When the scaling operation has been completed, the fish F is removed from the container 10, the container 10 is moved to a convenient drainage location (if it was not placed at such a location prior to the scaling operation), and the drain cap 44 is opened to allow the water W to flow from the container 10 through the drain 38. The slope 30 and V-shaped cross section 36 of the floor 28, ensures that all water W within the container 10 will flow to the drain 38 without leaving any puddles or pockets of water behind. The flow of the water toward and through the drain 38 entrains the small and lightweight scales removed from the fish F, and carries them toward the drain 38. However, the drain guard 40 captures any and all such fine particles (fish scales, etc.) before they can pass through the drain 38, thus assuring that the water passing from the drain 38 is relatively clean and that it will not clog any drain passages due to contaminants washed from the container 10. The fish scales and/or any other small particles collect at the drain guard 40, where they are easily removed as a collected mass once the water W has completely drained from the container 10.

FIG. 3 of the drawings illustrates an alternative embodiment of the container 10 of FIGS. 1 and 2, designated as container 50. The fish scaling container 50 of FIGS. 3 and 4 is quite similar to the container 10 of FIGS. 1 and 2, with the only difference being the floor configuration and drain location, which passes through the floor of the container 50 rather than through the lower portion of one of the walls, as in the container 10 of FIGS. 1 and 2.

The container 50 includes an enclosure 52 defined by first through fourth walls, respectively 54 through 60. As in the case of the container 10 of FIG. 1, the enclosure 52 of the container 50 may be defined by one or more circular or non-circular walls having a non-polygonal shape, if so desired. The upper edge 62 of the container 50 defines an open top 64, with the opposite lower edge 66 providing a support base for the container 50. A floor 68 extends across the lower portion of the enclosure 12, between the walls 54 through 60. The floor 68 is positioned somewhat above the lower edge 66 of the walls 54 through 60 in order to provide clearance therebelow, for reasons explained further below. The floor 68 has a shallow slope 70, more readily seen in the detail view of FIG. 4. This slope 70 extends from a higher first end 72 somewhat above the lower edge 66 of the fourth wall 60, to the floor mounted drain. The opposite second end 74 of the floor 68 also slopes downwardly from the third wall 58 to the drain, as shown in FIG. 4. The floor 68 preferably includes a shallow V-shaped lateral cross section 76, as shown at the higher first end 72 of the floor in FIG. 3, to promote drainage flow.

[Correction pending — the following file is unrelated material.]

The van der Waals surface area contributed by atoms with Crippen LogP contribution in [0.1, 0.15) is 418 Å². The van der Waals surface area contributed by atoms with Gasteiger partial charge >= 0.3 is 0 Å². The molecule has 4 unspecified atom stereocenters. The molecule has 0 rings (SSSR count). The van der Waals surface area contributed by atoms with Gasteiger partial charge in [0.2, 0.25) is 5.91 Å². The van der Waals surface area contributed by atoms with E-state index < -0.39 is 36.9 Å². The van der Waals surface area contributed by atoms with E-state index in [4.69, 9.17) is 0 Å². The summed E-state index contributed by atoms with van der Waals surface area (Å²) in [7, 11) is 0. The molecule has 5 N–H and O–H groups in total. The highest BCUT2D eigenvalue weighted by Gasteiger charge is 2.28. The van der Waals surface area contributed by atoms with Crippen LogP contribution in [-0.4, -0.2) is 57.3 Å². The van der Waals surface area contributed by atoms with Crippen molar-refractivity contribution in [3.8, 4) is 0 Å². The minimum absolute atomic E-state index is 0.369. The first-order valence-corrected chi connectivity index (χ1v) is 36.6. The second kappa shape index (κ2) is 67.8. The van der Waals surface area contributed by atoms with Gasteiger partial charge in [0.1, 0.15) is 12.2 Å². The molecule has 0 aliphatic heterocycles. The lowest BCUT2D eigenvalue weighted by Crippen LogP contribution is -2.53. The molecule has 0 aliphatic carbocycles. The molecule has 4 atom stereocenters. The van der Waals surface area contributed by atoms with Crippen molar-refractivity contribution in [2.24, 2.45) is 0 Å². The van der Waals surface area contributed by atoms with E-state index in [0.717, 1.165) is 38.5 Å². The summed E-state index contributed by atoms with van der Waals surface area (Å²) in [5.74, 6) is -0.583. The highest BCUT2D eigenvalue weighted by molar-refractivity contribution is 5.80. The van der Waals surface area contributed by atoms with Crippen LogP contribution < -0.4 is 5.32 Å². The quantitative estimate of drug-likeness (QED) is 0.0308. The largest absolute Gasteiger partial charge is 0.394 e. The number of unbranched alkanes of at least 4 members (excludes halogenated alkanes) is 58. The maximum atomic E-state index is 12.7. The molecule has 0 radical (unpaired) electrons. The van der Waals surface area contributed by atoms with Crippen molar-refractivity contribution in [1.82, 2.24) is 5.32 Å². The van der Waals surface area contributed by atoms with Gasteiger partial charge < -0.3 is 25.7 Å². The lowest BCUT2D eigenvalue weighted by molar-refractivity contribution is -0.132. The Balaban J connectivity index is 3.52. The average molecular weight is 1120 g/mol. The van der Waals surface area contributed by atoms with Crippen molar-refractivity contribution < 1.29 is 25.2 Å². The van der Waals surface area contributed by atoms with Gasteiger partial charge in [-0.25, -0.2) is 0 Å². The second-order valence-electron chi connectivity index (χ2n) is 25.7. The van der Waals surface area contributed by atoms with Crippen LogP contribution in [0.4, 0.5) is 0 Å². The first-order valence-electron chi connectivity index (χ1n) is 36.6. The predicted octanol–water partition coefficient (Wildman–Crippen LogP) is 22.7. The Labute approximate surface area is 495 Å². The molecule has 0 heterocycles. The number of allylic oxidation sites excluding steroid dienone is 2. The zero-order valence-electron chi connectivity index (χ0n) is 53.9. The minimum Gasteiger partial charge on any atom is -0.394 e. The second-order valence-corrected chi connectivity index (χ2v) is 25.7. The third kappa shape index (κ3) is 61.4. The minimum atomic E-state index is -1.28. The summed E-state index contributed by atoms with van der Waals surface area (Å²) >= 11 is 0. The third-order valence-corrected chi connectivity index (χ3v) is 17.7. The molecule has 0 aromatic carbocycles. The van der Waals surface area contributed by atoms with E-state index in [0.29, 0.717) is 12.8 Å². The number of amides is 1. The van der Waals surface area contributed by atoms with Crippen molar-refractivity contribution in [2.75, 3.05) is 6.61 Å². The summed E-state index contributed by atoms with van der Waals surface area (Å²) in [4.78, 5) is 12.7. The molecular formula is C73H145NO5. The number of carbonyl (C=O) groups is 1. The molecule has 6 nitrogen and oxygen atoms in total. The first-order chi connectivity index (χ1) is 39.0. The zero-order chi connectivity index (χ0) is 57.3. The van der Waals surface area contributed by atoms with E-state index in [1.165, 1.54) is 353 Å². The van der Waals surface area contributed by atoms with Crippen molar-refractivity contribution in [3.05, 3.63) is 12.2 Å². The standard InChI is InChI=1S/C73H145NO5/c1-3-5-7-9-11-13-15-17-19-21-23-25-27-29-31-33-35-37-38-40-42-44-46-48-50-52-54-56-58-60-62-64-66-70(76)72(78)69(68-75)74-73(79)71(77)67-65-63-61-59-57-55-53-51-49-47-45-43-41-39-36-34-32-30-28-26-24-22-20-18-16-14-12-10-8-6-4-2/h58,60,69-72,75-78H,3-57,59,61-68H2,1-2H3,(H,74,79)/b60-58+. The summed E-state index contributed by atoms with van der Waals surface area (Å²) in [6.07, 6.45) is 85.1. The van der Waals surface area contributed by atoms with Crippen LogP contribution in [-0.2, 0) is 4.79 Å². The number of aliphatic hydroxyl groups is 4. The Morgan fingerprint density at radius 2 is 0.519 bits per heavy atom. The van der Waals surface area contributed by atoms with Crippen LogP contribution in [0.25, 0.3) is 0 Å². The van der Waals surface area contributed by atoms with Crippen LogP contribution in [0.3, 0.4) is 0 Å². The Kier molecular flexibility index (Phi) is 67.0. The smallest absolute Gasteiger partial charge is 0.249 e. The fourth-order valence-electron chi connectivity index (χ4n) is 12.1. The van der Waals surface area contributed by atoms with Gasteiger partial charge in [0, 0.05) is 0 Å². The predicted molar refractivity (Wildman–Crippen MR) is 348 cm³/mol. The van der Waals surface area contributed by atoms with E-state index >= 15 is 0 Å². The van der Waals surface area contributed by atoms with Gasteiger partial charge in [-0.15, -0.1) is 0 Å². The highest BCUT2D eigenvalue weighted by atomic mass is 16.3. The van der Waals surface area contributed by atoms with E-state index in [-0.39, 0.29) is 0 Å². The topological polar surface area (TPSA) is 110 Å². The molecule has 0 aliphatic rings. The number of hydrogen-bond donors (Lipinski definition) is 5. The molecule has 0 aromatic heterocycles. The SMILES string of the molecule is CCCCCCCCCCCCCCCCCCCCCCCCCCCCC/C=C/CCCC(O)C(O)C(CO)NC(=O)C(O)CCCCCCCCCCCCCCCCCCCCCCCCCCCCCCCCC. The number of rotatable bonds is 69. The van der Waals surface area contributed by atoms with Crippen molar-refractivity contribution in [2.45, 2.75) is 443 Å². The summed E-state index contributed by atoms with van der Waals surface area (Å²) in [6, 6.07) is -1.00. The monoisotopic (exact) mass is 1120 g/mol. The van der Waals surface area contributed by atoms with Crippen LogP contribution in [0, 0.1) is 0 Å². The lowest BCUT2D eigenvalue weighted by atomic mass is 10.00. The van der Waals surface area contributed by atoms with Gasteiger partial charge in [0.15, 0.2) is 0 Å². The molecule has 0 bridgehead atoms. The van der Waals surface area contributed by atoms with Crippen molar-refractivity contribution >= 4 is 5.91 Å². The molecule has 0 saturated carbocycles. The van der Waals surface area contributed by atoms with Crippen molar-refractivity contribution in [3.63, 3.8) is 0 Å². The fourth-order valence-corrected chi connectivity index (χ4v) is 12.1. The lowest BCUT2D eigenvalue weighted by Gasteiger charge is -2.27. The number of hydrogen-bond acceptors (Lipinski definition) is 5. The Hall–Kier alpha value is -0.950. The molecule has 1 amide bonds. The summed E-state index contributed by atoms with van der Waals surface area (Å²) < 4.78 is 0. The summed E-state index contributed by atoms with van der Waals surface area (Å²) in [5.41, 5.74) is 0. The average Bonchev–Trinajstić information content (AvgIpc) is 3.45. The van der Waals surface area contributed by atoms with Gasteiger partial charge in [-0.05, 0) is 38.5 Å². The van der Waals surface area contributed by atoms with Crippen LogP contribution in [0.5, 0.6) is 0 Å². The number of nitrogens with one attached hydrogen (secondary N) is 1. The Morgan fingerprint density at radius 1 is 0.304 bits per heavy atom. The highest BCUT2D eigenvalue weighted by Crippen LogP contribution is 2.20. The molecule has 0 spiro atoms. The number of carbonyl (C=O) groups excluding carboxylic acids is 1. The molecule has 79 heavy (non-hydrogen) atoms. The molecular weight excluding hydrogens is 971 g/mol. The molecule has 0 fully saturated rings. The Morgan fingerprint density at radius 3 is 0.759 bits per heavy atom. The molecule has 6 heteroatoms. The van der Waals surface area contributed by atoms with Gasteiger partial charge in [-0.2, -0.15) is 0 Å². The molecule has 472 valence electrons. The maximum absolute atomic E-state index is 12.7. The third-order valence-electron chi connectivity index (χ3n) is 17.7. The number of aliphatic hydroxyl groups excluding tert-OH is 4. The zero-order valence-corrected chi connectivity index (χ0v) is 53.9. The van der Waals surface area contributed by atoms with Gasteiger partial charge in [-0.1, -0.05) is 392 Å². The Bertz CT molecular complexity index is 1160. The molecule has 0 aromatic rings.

The fish scaling container 50 of FIG. 3 differs from the container of FIG. 1 in that the drain 78 of the container 50 passes through the floor 68, coincident with a low point defined by the slope 70 and other slopes formed by the V-shaped configuration of the floor 68. Preferably, the drain 78 is positioned adjacent the second end 74 of the floor 68, in order to provide a relatively short run to the edge of the container.

As in the case of the container 10 of FIGS. 1 and 2, the drain 78 of the container 50 includes a drain guard 80, formed by the structure incorporating a series of relatively small passages or holes through the drain area 78 to capture and prevent the passage of loose fish scales and/or other small articles therethrough. The drain outlet end 82 includes a drain cap 84 and cap connector or attachment strap 86, as shown in FIG. 4, similar to the configuration described further above for the drain outlet 42, cap 44, and connector strap 46 for the container 10 of FIGS. 1 and 2. However, the floor drain 78 of the fish scaling container 50 of FIGS. 3 and 4, includes an elbow 88 between the drain 78 proper and the outlet end 82. This positions the cap 84 adjacent the second end 74 of the floor 68, generally beneath the lower edge 66a of the third wall 58 (which is raised somewhat to provide for access to the drain cap 84).

The fish scaling container 50 of FIGS. 3 and 4 is used in much the same manner as the container 10 of FIGS. 1 and 2, i.e. capping the drain 78, filling the enclosure 52 with water, placing a fish in the enclosure 52, and holding the fish in place while the fish is scaled. When the scaling operation has been completed, the fish is removed from the container 50, and the drain cap 84 is opened to allow the water to flow from the container 50 through the drain 78. The water flow toward and through the drain 78 entrains the scales removed from the fish and carries them toward the drain 78, with the drain guard 89 capturing the loose scales for collection once the water has drained from the container 50.